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How a 3D Lab Improves Surgical Outcomes in Top Pediatric Hospital

5 min read

Visual of a heart on a tablet

At Rome’s Bambino Gesù pediatric hospital, the 3D lab has grown into a formidable support for the surgical teams. Anatomical 3D reconstructions give them a better view on each patient’s case, allowing them to discuss and prepare cases beforehand. This shortens the actual surgery and improves patient outcomes. We spoke with Dr. Aurelio Secinaro and Luca Borro, two senior experts at the hospital. They testify to the many advantages of 3D reconstructions with Materialise’s Mimics Innovation Suite, software that helps with even the most complex of surgeries. They explained how it was instrumental in the successful separation of twins with conjoined brains.

The ‘Ospedale Pediatrico Bambino Gesù’ is reputed for its pediatric expertise. It offers more than 20 specialties through 10 pediatric departments and treats children not only from Rome or Italy but even from neighboring European countries. In addition, its humanitarian program serves people in 16 countries on four continents. 

Luca Borro is a Biomedical Engineer at Bambino Gesù. He’s helping to build and run its 3D lab and therefore is a firsthand witness to the many benefits of 3D reconstruction. “In our hospital,” he says, “we have a dedicated 3D lab with a reconstruction workstation running Materialise’s Mimics Innovation Suite and a graphics tablet with which we segment complex clinical cases. We also have two FDM 3D printers that we use to print anatomical models that need to be produced urgently.

“The 3D lab is fully engaged with 3D reconstructions of anatomical parts based on radiological images, reconstructions that are requested by the hospital’s various departments. Mimics software allows us to perform high-quality complex segmentations quickly. Project management with Mimics is super smooth, and thanks to the Mimics Web Viewer we can quickly and easily share 3D models with everyone on the surgical teams.”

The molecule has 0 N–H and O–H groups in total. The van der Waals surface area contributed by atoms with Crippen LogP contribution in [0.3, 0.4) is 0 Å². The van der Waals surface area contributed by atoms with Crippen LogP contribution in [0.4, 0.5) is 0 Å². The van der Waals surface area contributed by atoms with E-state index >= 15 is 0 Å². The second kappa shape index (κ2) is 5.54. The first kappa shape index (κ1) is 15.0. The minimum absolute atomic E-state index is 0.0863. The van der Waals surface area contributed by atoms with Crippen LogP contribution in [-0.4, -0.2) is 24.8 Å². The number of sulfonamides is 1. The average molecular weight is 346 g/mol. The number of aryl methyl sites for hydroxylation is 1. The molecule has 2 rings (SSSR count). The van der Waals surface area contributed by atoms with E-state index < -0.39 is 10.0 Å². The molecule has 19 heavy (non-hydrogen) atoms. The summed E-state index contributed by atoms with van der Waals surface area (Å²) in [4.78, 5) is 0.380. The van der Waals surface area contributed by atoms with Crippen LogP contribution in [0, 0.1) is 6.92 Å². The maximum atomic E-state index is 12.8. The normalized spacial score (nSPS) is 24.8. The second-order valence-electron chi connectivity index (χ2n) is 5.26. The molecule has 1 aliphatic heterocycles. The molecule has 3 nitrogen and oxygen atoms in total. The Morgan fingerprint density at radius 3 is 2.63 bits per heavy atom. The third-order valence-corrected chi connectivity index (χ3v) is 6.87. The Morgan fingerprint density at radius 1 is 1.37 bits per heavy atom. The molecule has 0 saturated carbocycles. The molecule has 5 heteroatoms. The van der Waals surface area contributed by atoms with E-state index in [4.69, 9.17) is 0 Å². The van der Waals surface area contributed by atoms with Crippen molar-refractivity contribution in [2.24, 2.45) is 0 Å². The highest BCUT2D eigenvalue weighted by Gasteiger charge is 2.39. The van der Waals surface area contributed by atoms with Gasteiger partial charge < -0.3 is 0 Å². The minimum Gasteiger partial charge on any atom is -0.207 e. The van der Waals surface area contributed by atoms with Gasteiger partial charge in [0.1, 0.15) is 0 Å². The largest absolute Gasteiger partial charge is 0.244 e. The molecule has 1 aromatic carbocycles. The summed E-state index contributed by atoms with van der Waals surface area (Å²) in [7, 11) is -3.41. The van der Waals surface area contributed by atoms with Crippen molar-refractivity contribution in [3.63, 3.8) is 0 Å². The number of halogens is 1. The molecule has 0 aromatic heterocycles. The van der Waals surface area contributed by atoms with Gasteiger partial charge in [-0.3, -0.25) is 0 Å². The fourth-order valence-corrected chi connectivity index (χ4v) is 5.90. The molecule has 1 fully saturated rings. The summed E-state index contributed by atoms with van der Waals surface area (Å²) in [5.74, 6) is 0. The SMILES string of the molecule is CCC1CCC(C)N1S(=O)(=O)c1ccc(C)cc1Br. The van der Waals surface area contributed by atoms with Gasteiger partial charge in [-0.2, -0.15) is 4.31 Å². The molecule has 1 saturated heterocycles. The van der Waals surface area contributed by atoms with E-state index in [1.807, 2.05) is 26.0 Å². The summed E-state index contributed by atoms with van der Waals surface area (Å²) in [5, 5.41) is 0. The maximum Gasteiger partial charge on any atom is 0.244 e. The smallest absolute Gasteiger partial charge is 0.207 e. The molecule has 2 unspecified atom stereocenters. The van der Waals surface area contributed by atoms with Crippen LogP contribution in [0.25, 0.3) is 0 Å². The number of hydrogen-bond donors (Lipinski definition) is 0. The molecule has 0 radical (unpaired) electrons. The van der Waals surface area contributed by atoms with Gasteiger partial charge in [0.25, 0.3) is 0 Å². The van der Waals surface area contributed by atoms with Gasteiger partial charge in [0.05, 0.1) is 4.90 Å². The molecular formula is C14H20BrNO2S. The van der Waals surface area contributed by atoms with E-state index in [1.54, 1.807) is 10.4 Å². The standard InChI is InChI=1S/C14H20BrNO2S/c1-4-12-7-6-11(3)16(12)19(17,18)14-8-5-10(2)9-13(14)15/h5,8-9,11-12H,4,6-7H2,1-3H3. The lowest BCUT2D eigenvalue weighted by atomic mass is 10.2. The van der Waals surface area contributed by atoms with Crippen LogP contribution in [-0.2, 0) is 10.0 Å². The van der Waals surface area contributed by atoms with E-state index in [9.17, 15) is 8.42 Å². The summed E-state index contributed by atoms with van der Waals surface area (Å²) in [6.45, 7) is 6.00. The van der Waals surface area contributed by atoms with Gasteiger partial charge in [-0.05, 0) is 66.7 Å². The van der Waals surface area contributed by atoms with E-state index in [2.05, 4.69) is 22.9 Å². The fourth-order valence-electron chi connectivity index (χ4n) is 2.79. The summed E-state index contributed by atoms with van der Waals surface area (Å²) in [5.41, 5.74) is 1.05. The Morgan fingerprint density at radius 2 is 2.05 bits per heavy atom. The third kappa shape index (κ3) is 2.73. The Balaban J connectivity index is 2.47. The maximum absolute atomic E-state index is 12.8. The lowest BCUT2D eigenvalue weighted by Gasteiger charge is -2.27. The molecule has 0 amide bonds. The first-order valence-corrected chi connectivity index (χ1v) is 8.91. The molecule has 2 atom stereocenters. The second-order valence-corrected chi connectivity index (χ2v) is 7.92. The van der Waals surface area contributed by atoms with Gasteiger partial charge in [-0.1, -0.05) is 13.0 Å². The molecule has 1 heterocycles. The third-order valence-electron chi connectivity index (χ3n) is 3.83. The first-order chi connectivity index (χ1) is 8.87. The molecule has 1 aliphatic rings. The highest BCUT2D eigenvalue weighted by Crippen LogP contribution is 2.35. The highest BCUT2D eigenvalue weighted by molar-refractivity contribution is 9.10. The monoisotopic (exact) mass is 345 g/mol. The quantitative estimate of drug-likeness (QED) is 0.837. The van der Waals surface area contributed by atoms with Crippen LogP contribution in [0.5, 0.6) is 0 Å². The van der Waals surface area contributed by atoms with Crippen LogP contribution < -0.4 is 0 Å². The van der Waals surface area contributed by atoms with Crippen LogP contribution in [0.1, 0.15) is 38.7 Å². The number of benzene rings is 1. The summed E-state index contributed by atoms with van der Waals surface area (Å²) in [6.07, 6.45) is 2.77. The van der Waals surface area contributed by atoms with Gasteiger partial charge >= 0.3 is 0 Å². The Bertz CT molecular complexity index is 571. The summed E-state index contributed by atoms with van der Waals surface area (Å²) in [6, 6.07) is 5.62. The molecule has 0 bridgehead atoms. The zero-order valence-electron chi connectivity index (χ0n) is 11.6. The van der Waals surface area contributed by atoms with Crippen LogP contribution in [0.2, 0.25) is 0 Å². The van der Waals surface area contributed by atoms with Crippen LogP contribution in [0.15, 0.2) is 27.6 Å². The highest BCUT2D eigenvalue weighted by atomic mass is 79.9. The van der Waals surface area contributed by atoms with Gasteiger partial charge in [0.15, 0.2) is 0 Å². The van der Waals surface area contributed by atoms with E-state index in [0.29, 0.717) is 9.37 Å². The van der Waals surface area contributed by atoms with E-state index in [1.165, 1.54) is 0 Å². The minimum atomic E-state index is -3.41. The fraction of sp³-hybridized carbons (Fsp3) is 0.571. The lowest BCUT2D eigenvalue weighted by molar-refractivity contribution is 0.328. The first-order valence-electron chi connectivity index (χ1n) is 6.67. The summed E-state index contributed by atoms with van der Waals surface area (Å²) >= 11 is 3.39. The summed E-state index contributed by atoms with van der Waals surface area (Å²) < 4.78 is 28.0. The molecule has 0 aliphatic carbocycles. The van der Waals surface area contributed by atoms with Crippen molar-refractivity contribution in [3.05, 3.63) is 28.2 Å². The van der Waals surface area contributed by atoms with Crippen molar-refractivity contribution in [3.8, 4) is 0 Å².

View of Mimics Viewer on a computer screen
Preview of Mimics Viewer

Better surgery

Luca’s colleague Dr. Aurelio Secinaro, director of Bambino Gesù’s cardio-thoracic imaging unit, welcomes the new techniques as no less than a revolution.

“I am a specialist in diagnostic imaging,” says Dr. Secinaro. “I’m passionate and dedicated to the use of advanced techniques such as computed tomography (CT) and magnetic resonance imaging (MRI) in the diagnosis of heart, lungs, and other chest organs. Adding 3D techniques on top has revolutionized the field, as we can now study patients’ anatomy and pathology in three dimensions, with added depth and volume. 

“The greatest advantage of using 3D models, whether virtual or printed, is that they help prepare for surgery. They allow us to make a better clinical interpretation of the problem and we use them to discuss and exchange views among the team members. As a result, the team eventually enters the operating room with more confidence. And the more complex a case is, the more this advantage plays out. 

“In addition, the 3D models help to reduce the time spent in surgery. In the case of maxillofacial procedures, for example, we operate about 40% faster. That has immediate and tangible benefits such as a decrease in time under anesthesia and a lower probability of bleeding. In short: a better surgical outcome.” 

Top clinical use cases

Bambino Gesù deploys 3D techniques mainly for maxillofacial surgery (mouth, jaws, face, and neck), heart surgery, and neurosurgery. “These are the medical domains,” says Dr. Secinaro, “in which 3D technology is clinically most useful and brings the greatest advantages. 

“For maxillofacial surgery, we create and use 3D models to prepare for highly individualized, reconstructive surgery, for example, to repair craniofacial bone growth disorders or orthognathic disorders such as facial asymmetries and jaw retraction or advancement. In addition, we frequently do 3D reconstructions to prepare for facial bone reconstruction after accidents, or for cancer surgery. In maxillofacial surgery, we always print the models created with Mimics.”